Last Spring a co-worker of mine asked me if I wanted to train for a 10 mile running race together. A 10 miler led to a Half-Marathon with some other friends and just recently I finished the Marine Corps Marathon in Washington D.C. Prior to that I had participated in various small triathlons and small running races.
It’s only a been a few weeks and yet, I look back and I can’t believe that I actually did it. I’ve fantasized about it time and again, but having done it, I can replace those hopes or figments of my imagination with a real memory. I know the strength of community everyone feels at the start, the friendship along the way of miles 4,5,6; the joy of catching a glimpse of family and friends on the side, enjoying the friendly support of perfect strangers at mile 16, the loneliness and pain of miles 20-21, the shear will power over pain of miles 22-26 and the satisfaction of completion, when you don’t even really care to celebrate because you’ve got absolutely nothing left to actually use on emotions. Dreams can fuel you do to great things, but be sure you’re doing something everyday to make them happen or you will always be stuck in the vault of your own mind.
Truly the unsung heroes on race day are the countless numbers of supporters and race volunteers who give their own time just to support others accomplish their goals. It can’t be all that fun, to stand around for more than 4 hours and cheer on perfect strangers you’ve never met. I wish there was a way to adequately let each race supporter know how much their cheers, chants signs, and presence helps. Every high school band that played kept me in a cheery mood. People’s signs of encouragement kept me thinking of things other than my gradually slowing body. My favorite sign was posted on a 20′ stick, it read, ” The Kenyans are Just Ahead!”, Occasionally I caught someone’s eyes and instead of being odd it was almost as if I had known them.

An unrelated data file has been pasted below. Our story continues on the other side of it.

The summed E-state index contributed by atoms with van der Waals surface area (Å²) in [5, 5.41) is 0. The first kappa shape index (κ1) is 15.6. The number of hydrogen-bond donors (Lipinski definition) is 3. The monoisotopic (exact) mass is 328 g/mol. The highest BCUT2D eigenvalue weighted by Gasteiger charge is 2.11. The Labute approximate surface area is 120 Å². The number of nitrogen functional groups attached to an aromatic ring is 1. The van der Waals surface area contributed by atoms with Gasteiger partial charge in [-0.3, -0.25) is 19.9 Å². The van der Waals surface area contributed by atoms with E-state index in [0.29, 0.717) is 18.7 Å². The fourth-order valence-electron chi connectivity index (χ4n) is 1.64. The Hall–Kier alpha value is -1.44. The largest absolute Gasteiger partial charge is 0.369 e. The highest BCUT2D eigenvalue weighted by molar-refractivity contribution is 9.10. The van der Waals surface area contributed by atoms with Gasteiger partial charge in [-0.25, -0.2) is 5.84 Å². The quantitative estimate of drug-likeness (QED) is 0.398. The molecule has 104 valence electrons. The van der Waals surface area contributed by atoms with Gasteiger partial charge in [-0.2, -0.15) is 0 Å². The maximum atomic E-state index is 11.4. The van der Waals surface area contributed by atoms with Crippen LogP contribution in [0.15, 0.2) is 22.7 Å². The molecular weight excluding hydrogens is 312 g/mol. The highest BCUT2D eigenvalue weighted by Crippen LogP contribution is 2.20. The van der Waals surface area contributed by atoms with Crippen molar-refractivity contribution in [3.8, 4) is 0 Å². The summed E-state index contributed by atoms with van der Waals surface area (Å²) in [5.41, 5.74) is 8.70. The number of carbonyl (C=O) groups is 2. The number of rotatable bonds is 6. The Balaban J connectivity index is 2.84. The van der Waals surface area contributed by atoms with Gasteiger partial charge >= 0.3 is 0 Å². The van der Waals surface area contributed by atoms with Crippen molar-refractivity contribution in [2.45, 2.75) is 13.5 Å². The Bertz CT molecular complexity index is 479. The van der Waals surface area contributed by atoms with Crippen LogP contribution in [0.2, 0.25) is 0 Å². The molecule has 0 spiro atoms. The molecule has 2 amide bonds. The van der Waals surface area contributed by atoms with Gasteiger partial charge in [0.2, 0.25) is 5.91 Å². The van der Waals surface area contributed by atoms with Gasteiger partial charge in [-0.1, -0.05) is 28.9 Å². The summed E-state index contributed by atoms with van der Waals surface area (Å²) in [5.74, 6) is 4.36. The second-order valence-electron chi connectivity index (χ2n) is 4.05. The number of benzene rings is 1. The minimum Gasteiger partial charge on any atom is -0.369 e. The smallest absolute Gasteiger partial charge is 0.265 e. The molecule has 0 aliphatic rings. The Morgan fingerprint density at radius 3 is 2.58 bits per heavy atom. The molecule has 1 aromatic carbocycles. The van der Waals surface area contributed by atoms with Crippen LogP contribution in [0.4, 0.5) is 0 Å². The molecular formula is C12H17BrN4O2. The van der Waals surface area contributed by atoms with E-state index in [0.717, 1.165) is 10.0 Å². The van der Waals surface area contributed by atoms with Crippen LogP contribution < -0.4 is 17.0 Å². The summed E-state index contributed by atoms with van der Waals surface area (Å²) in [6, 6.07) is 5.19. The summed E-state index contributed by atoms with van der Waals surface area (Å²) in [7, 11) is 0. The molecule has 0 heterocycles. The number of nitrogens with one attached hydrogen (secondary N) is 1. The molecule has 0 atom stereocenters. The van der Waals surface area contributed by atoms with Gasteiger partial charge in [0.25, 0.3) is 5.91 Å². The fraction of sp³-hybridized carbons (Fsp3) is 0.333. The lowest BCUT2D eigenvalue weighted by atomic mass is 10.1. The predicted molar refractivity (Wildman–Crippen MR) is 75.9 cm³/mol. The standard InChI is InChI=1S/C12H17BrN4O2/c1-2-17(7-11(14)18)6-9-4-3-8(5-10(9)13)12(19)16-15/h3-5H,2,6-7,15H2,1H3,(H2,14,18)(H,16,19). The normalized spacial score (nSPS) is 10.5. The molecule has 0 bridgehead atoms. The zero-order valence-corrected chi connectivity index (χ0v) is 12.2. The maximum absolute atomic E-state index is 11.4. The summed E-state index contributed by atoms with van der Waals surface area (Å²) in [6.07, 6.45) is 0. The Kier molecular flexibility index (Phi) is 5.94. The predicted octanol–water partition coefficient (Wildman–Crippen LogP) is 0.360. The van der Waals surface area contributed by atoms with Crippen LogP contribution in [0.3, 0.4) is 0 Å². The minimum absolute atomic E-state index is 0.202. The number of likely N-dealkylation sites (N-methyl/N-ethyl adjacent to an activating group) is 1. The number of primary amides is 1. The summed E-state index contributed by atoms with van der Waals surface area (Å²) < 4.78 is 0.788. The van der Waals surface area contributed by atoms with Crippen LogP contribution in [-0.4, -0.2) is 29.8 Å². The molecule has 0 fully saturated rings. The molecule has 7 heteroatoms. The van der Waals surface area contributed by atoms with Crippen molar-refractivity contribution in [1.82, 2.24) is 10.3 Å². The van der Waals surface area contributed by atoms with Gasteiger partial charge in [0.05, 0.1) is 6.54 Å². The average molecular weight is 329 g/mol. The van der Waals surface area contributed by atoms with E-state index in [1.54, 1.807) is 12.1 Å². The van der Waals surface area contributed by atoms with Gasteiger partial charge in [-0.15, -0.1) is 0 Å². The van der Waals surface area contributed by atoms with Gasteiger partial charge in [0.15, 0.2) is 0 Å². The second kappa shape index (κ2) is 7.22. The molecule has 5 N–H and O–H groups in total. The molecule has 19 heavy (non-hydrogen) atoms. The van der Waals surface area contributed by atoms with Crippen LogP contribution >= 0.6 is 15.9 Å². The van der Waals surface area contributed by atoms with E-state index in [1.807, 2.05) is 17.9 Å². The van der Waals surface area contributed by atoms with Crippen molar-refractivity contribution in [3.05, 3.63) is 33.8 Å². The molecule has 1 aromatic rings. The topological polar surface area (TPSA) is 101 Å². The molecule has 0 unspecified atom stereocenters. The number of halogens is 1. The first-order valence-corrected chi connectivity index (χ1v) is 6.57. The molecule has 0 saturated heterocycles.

After a particularly long stretch over the 14th street bridge on mile 21 where there were no spectators, and the wind started to whip over the Potomac, it felt as if you were crossing the Sahara Desert. Seriously. The muscles start to contract and you feel like a lost member of the French Foreign Legion. Coming back into Arlington to a crowd of spectators was the just the catapult that was need for those final but lonely 2 miles around the Pentagon to the finish.
Thanks to Friends and Family, who made the trek to support me. I really wanted to stop the last 4 miles but just kept thinking that if I could just keep going they were there to see me finish well. Running maybe a singular activity but truly no one, can stand alone. We are as strong as the community we are a part of.
The runner’s rewards are endless; views of the early morning sunrises and golden sunsets, glimpses of cardinals and blue jays, an occasional run in with a deer, a brief “hello” shared when passing by a fellow trekker on your daily route, hidden wildlife that only come out for those dedicated enough to run in the rain to see, views of twilight stars, the feeling of accomplishment and physical work, the runner’s high. But none are as great as the unexpected feeling of being a part of a larger community. Thanks to everyone who’s volunteered their time to support their communities.